As a fitness coach I am constantly talking to my clients about the importance of stretching and working on mobility. These are not necessarily the “fun” things to practice when it comes to your health and fitness, but they are important not only for your athletic performance, but for your ability to be an independently functioning human being for as many years as possible. Things like having full range of motion in your joints, the prevention of soft tissue injuries, and even just being able to touch your toes could mean the difference between living on your own and living in a nursing home. 


Maybe you are new to working on your flexibility or maybe you understand the importance of it and you have even been stretching regularly, but you want to take it up a notch – what are some tools you can use to help you stretch and become more mobile? Here is a list and be forewarned, these tools may not feel good while you are using them, but you will feel better afterward!


Lacrosse Ball


Breaking Muscle Shop

Have you ever had a massage from a therapist who just dug in and pressed hard on one spot at a time? Or maybe you have been to a therapist who specializes in “myofascial release?" You can accomplish the same thing at home with a lacrosse ball.


Fascia is the layer of tissue in our bodies, between the layers of muscles and other connective tissues, which can get gummed up over time and with lack of movement. These sticky spots feel like tight areas and painful spots. Pressing a lacrosse ball into those spots, laying on it, or rubbing it into those areas can be helpful in releasing the fascia. I use my lacrosse ball to rub out tension in my neck and trapezius muscles. You can also tape two of them together and lie on them to work on the muscles in your lower back on either side of your spine. 


Rubber Band
The big rubber bands like those sold by Iron Woody and Jump Stretch are some of my favorite tools in the gym. One of the many things they are useful for is stretching and mobility work. They are particularly useful if you are stretching on your own, but want to replicate the extra pressure that can be applied by another person in partner stretching. Rubber bands can be used to stretch shoulders and legs in particular.
Similar to the rubber band, but without any give, a piece or rope is yet another tool for providing resistance in stretches. There is a type of stretching commonly called PNF, which stands for proprioceptive muscular facilitation, for which the rope is a great tool. PNF involves activating muscular contraction against either a partner or some sort of resistance in order to facilitate muscular inhibition. In other words, pushing against something in order to then cause the muscle to relax and stretch further than otherwise possible.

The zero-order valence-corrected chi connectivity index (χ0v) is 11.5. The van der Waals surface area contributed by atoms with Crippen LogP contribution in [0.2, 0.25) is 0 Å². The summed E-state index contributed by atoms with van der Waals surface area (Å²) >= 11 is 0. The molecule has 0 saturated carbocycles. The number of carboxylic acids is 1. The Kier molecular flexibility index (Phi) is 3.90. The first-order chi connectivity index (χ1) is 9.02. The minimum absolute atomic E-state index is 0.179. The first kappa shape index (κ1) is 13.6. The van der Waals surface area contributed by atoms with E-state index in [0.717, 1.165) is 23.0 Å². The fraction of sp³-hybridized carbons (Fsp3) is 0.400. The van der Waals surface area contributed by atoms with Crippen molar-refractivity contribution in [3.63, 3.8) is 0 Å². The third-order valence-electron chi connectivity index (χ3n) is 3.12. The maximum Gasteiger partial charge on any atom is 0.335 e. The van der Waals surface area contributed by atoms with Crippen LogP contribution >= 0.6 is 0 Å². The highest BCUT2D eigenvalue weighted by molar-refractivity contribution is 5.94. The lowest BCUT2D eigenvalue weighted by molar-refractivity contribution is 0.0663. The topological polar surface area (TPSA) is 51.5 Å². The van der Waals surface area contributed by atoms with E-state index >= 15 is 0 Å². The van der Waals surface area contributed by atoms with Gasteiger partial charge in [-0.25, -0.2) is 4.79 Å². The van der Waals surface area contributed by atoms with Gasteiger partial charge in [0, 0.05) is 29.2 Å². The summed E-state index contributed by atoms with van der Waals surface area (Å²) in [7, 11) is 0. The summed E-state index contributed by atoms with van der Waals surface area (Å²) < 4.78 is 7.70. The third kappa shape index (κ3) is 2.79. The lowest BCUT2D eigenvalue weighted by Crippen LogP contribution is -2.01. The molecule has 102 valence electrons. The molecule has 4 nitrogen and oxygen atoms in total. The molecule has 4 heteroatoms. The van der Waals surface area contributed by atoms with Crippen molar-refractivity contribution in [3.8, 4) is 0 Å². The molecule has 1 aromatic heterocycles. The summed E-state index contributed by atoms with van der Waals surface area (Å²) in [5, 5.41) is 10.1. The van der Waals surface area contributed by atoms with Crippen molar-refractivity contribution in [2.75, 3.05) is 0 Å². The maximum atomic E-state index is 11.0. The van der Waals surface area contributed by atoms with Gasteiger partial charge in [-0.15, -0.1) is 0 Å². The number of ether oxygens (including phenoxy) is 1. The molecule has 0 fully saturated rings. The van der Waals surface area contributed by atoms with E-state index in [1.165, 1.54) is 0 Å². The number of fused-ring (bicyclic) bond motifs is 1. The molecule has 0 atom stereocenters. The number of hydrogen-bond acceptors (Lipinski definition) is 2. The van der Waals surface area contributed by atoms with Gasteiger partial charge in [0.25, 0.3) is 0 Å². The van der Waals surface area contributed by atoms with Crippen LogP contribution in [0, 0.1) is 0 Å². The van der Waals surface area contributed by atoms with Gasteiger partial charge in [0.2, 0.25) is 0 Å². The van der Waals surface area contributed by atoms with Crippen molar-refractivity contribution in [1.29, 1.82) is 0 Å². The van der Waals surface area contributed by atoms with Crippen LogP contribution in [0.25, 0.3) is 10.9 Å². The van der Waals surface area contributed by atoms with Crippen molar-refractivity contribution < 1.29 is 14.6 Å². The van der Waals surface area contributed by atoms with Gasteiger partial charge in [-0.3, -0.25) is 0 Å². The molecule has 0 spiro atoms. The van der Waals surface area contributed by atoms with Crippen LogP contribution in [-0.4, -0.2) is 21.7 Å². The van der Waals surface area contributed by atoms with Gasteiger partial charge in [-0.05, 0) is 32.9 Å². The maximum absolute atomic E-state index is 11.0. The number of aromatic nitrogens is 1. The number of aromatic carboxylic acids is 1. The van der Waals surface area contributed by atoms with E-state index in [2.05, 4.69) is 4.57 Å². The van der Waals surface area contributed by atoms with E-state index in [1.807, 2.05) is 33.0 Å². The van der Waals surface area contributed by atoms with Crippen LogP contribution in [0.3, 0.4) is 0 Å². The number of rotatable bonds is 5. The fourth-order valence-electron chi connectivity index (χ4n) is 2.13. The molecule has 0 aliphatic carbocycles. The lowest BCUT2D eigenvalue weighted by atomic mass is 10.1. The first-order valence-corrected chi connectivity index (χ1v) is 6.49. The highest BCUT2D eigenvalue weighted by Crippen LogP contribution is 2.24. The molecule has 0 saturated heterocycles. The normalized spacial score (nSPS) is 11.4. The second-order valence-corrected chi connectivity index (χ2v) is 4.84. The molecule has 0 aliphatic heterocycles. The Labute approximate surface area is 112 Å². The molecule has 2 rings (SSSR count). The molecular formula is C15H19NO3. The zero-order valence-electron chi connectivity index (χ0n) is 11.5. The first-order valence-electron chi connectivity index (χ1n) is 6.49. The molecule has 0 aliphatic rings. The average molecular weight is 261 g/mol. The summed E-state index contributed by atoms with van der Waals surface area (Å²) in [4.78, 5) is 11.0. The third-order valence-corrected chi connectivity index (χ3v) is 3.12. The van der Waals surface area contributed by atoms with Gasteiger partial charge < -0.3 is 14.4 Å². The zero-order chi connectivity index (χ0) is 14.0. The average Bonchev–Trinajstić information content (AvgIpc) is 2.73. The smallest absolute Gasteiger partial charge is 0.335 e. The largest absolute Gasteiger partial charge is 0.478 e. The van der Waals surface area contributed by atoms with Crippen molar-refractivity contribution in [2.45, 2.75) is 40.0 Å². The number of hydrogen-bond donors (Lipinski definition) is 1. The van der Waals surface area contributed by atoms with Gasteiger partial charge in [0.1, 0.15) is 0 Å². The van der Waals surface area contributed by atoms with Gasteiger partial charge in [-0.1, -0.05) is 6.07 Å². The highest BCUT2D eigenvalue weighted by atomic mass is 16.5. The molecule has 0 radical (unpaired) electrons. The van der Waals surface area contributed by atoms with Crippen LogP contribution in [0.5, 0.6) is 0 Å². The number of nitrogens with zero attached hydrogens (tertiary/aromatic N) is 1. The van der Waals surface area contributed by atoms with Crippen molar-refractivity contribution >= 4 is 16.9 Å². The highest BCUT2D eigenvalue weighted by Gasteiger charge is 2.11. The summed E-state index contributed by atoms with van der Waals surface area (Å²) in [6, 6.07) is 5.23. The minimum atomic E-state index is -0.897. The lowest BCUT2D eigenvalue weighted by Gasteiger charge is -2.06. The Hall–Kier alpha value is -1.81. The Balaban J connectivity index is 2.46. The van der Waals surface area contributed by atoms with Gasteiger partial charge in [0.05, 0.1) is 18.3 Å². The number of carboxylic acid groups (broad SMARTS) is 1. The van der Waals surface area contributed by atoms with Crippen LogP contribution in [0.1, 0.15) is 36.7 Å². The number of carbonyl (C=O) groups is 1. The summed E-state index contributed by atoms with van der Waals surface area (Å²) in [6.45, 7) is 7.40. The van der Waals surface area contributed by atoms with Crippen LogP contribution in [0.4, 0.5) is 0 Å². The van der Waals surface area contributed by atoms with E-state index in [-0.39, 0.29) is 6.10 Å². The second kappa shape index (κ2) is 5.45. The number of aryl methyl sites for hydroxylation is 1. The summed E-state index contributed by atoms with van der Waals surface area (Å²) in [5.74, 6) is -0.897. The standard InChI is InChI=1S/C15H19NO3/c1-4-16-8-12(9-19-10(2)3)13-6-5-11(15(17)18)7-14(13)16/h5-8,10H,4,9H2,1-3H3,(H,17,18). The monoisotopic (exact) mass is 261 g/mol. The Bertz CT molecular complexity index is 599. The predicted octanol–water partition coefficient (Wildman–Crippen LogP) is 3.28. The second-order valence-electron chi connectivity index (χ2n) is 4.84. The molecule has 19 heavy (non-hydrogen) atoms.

Foam Roller
The bane of many an athlete’s existence is the dreaded foam roller - one of the most effective mobility tools there is and also potentially one of the most painful. It is good to start use of the foam roller with moderation. Foam rollers come in all thicknesses, textures, sizes, and densities. The more dense the roller the more intense the effect will be. If you are going to buy one tool for mobility and stretching, however, this is the tool I recommend. I use it most on my calves, IT bands, and back.
There are many videos online explaining foam rolling, but if you are not sure how to use a foam roller considering hiring a qualified personal trainer for an hour to show you some techniques or check out local gyms to see if they offer foam rolling classes. I learned a lot about foam rolling from a class I took at a local spin gym.
As you can see none of these four tools are complicated or high tech – lacrosse ball, rubber band, rope, and foam roller. Any one of these tools will get you started on the path of increased flexibility. Just ten minutes per day with one of these items can make a huge difference in your overall health. What if you could just squat all the way down with ease like you could when you were a little kid? What if you could reach the bottom drawer of the refrigerator without getting down on one knee? Those little things can add up to have a huge impact on your overall quality of life and perhaps even the length of your life.
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